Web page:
DALLAS — Volume slows this week in Texas, with just two deals of more than $100 million expected to price.
The Tarrant County Cultural Education Facilities Finance Corp. plans to issue about $173.9 million of Series 2008A hospital revenue bonds at some point this week on behalf of Scott & White Memorial Hospital in Temple.
JPMorgan is sole underwriter for the negotiated sale.
The deal is rated AA-minus by Standard & Poor’s and Aa3 by Moody’s Investors Service. There is no rating from Fitch Ratings.
Prosper Independent School District plans to offer about $104.1 million of unlimited school building and refunding bonds at some point this week. Southwest Securities Inc. is lead manager for the sale and First Southwest Co. is the financial adviser to the North Texas district.
In November, voters in the small, but growing Collin County district approved one of the largest school bond packages in Texas history — $710 million.
Enrollment within the district, which is about 35 miles north of Dallas, is about 2,800 students.
Officials plan to build four elementary schools, a middle school, and second high school with proceeds from the new authorization, as 1,000 new students are expected each of the next two years with continued growth through 2016. Total enrollment is projected at between 40,000 and 50,000 in about 20 years once the land within the district reaches, or, at least approaches, complete build out.
The area is still about 70% agricultural. The total population of the district, which includes parts of Frisco and some areas in eastern Denton County, is about 9,500 residents.
Aside from the most recent bond package and one approved in 2004, the only other school-bond package ever approved by Prosper voters occurred in 1963 when a $320,000 referendum was passed.
At the 1960 Census, there were 41,247 people living in all of Collin County. Now, the county is one of the fastest-growing areas of the country with a population of nearly 700,000 that is up more than 42% since the 2000 Census.
Fitch Friday afternoon affirmed the BBB-plus underlying rating for the district’s outstanding unlimited tax bonds. The district also has applied for the triple-A rated guarantee from the state Permanent School Fund.
Montgomery County will issue $35 million of variable-rate bonds at some point this week through a negotiated sale led by First Southwest.
RBC Capital Markets is the financial adviser to the county, and Fulbright & Jaworski LLP is bond counsel.
The growing county is just north of Harris County and is grappling with ways to ease traffic congestion. The Woodlands, one of the first master-planned suburban communities in the country is in the southernmost part of Montgomery County.
In November, Standard & Poor’s raised its underlying rating on the county to AA-minus from A-plus based on continued tax-base expansion and strong budget controls.
Moody’s rates the county’s credit at Aa3 due to the tax-base expansion and strong financial management. The county’s fiscal 2008 taxable value rose 13.4% from the year earlier to $26.5 billion, and officials attribute 50% of that growth to new-home construction, according to analysts.
In the competitive market Tuesday, Hurst plans to offer $16.1 million of tax and waterworks and sewer system revenue certificates of obligation.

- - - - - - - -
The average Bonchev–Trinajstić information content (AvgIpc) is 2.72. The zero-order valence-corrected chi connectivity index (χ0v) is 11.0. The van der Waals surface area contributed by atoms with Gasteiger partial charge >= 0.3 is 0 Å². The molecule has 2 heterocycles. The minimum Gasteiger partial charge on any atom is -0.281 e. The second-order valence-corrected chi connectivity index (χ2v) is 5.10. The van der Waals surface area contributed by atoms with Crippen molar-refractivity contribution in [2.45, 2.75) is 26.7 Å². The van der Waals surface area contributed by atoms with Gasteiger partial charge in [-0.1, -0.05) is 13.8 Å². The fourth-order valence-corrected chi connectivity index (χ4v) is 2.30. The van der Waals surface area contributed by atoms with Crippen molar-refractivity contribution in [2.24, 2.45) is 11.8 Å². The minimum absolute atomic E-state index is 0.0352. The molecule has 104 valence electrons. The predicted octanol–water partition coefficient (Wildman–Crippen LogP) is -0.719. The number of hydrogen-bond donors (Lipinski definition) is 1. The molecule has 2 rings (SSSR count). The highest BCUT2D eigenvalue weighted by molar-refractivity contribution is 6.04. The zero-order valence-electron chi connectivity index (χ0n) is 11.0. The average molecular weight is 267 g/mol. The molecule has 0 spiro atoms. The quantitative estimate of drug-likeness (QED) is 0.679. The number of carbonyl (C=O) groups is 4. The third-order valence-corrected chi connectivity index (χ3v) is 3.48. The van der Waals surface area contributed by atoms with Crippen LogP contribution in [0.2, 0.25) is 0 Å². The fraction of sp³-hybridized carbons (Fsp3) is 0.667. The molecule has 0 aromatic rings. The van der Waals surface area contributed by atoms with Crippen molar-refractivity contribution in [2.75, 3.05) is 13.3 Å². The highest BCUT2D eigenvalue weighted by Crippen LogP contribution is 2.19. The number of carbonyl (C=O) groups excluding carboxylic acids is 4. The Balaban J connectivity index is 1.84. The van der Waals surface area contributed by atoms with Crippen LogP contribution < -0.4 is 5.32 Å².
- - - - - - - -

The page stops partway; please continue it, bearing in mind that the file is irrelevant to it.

First Southwest is financial adviser to the town of about 39,000 in the mid-cities section of the DFW metroplex. Fulbright & Jaworski is bond counsel. Hurst is about 10 miles east of Fort Worth and 25 miles west of Dallas.
Insurance for the bonds, which are structured as serials with final maturity in 2038, will be at the bidder’s option. Hurst’s GO debt is rated AA by Standard & Poor’s and Aa3 by Moody’s.
Proceeds will fund expansions to the water and sewer system and street improvements.
Beaumont Independent School District plans to offer $65 million of school building bonds this week. Southwest Securities is lead manager for the sale.
This is the second sale by the Gulf Coast district from a November authorization of $388.6 million, and the second new-money bond sale by the district in about a decade.
RBC Capital Markets is the financial adviser to the district, and Orgain, Bell & Tucker LLP and Oliver W. Sprott Jr. are co-bond counsel.
Prior to November’s election, district voters had approved only one bond referendum in the past 30 years. As recently as 2002, voters rejected a bond referendum despite the district identifying more than $300 million of needs at that time. The district’s 30 schools average 50 years old.
Total enrollment of about 19,300 is down from almost 21,000 in 2001. The district uses more than 200 portable classrooms to alleviate overcrowding in some schools.
This week’s sale will be backed by the state’s triple-A rated Permanent School Fund. Beaumont ISD carries underlying ratings of A-plus from Standard & Poor’s and A1 from Moody’s.
New Braunfels Independent School District is issuing $17 million of school building bonds this week following upgrades to AA-minus from A-plus by both Standard & Poor’s and Fitch Ratings.
Analysts said the higher rating reflects the central Texas district’s “historically very strong financial performance and position.”
Fitch said the upgrade also reflects substantial increases to the general-fund reserves despite enrollment growth pressures and the new state school funding formula.
The negotiated sale, which exhausts a $42 million bond package passed in 2006, will be led by First Southwest. The bonds come to market with the triple-A wrap of the PSF.
Proceeds will complete the projects from the ’06 authorization for one new elementary school, expansion of a middle school, increased transportation services, and an upgrade of the high school field house.